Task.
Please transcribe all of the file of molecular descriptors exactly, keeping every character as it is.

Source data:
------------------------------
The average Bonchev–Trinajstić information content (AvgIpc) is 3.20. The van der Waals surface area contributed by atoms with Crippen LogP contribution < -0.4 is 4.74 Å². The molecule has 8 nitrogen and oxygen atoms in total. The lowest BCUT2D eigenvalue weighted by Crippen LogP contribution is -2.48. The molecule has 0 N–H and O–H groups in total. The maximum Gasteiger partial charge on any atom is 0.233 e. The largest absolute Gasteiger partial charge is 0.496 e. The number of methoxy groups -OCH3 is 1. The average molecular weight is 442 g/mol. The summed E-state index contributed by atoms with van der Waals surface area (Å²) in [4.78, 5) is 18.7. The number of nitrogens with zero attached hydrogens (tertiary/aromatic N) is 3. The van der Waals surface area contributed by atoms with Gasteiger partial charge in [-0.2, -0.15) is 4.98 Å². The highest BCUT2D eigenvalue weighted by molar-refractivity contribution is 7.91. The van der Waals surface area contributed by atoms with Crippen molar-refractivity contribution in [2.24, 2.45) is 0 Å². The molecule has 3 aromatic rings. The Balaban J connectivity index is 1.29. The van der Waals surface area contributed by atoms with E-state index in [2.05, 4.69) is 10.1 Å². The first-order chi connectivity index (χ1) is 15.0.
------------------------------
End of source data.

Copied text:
The average Bonchev–Trinajstić information content (AvgIpc) is 3.20. The van der Waals surface area contributed by atoms with Crippen LogP contribution < -0.4 is 4.74 Å². The molecule has 8 nitrogen and oxygen atoms in total. The lowest BCUT2D eigenvalue weighted by Crippen LogP contribution is -2.48. The molecule has 0 N–H and O–H groups in total. The maximum Gasteiger partial charge on any atom is 0.233 e. The largest absolute Gasteiger partial charge is 0.496 e. The number of methoxy groups -OCH3 is 1. The average molecular weight is 442 g/mol. The summed E-state index contributed by atoms with van der Waals surface area (Å²) in [4.78, 5) is 18.7. The number of nitrogens with zero attached hydrogens (tertiary/aromatic N) is 3. The van der Waals surface area contributed by atoms with Gasteiger partial charge in [-0.2, -0.15) is 4.98 Å². The highest BCUT2D eigenvalue weighted by molar-refractivity contribution is 7.91. The van der Waals surface area contributed by atoms with Crippen molar-refractivity contribution in [2.24, 2.45) is 0 Å². The molecule has 3 aromatic rings. The Balaban J connectivity index is 1.29. The van der Waals surface area contributed by atoms with E-state index in [2.05, 4.69) is 10.1 Å². The first-order chi connectivity index (χ1) is 15.0.